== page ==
Automatic pay hike for Congress? How
about a pay cut? (Globe Gazette editorial)
Posted: Monday, July 19, 2010 11:45 pm |
If Iowa Sen. Charles Grassley had his way, the days of automatic raises for Congress would be a
thing of the past.
Automatic raises? You read that correctly. Here’s how it works. Congress, by law, gets the same
pay increase as federal employees unless they vote to turn it down. Basically, they have to say
they don’t want a raise. What a sweet deal.
Grassley is part of a group of senators who want to hit the off switch on autoraises. According to
a figure published on his website, this proposal could save taxpayers $80 million over 10 years
— a tiny drop in the vast bucket that is the U.S. budget, perhaps, but every million counts.
“It’s a slap in the face to do it when people across the country are tightening their own belts,”
Grassley said in a story published July 10. “With the terrible deficit coming up, Congress has to
set an example that we take the budget situation seriously.”
For the record, the 2010 salary for rank-and-file members of the Senate and House of
Representatives is $174,000. Leadership roles pay more. Individuals are free to turn down the
raises if they choose. Some do. Raises have been voted down before and Congress is on a pay
freeze for 2010 and 2011.
If you don’t think Grassley is going far enough, consider what Second District Rep. Dave
Loebsack has proposed. Loebsack co-sponsored a resolution calling for Congress to get a 5
percent pay cut. If approved, the pay cut, worth about $8,700, would be the first for Congress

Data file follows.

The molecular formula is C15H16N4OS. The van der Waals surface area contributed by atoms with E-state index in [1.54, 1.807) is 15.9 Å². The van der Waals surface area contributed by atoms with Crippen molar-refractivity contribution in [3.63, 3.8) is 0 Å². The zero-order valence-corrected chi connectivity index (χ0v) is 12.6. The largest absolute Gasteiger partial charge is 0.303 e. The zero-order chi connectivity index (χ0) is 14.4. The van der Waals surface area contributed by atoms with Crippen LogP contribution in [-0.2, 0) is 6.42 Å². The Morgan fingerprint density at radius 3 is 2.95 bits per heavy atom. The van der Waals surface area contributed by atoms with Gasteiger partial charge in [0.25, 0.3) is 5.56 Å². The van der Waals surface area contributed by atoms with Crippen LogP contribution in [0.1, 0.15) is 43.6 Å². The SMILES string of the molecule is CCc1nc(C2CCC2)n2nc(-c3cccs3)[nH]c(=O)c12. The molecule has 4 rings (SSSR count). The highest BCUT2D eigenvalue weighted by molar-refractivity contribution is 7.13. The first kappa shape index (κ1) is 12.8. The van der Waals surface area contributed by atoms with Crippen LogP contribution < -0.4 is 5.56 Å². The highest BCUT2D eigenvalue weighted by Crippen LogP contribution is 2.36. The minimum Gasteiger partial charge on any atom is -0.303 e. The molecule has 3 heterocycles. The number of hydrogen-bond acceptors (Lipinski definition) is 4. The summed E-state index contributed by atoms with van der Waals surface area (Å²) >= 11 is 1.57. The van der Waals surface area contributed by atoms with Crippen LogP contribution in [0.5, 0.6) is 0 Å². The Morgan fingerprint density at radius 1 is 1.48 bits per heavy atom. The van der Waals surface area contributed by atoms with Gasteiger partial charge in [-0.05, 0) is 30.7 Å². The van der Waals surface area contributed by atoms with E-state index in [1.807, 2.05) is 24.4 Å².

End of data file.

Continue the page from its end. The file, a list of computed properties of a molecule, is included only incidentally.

since the Great Depression.
“I was of modest means,” said Loebsack. “I will be fine even if I take a 5 percent cut. This is
about recognizing the struggles people are facing.”
Good for him. And good for Grassley, too. It’s nice to see a little Iowa common sense on display
at Capitol Hill. It’s difficult to think of a profession where an automatic raise would be
acceptable let alone a job where a person decides how much they should be paid.
It’s easy to see why the mechanism is in place. Pay raises for lawmakers are a political hand
grenade in even in the best economic conditions. What we’re in right now, the hole we’ve spent
18 months crawling out of, is far from “best conditions.”
Even so, there are times when raises are appropriate. After all, the cost of living in the D.C. area
must be astronomical. But at least have a vote about it. Let those who spend our hard-earned tax
dollars make their case for a pay bump.
The notion of taking an ax to automatic raises is gaining steam. Last year the Senate approved a
measure to do just that. Grassley is one of 20 senators to write House Speaker Nancy Pelosi and
ask for the House to vote on the measure.
We hope Grassley and Loebsack keep up the pressure.
Eliminating the automatic raise and taking pay cuts would send a signal that lawmakers respect
the struggles of those who are fighting their way through this recession.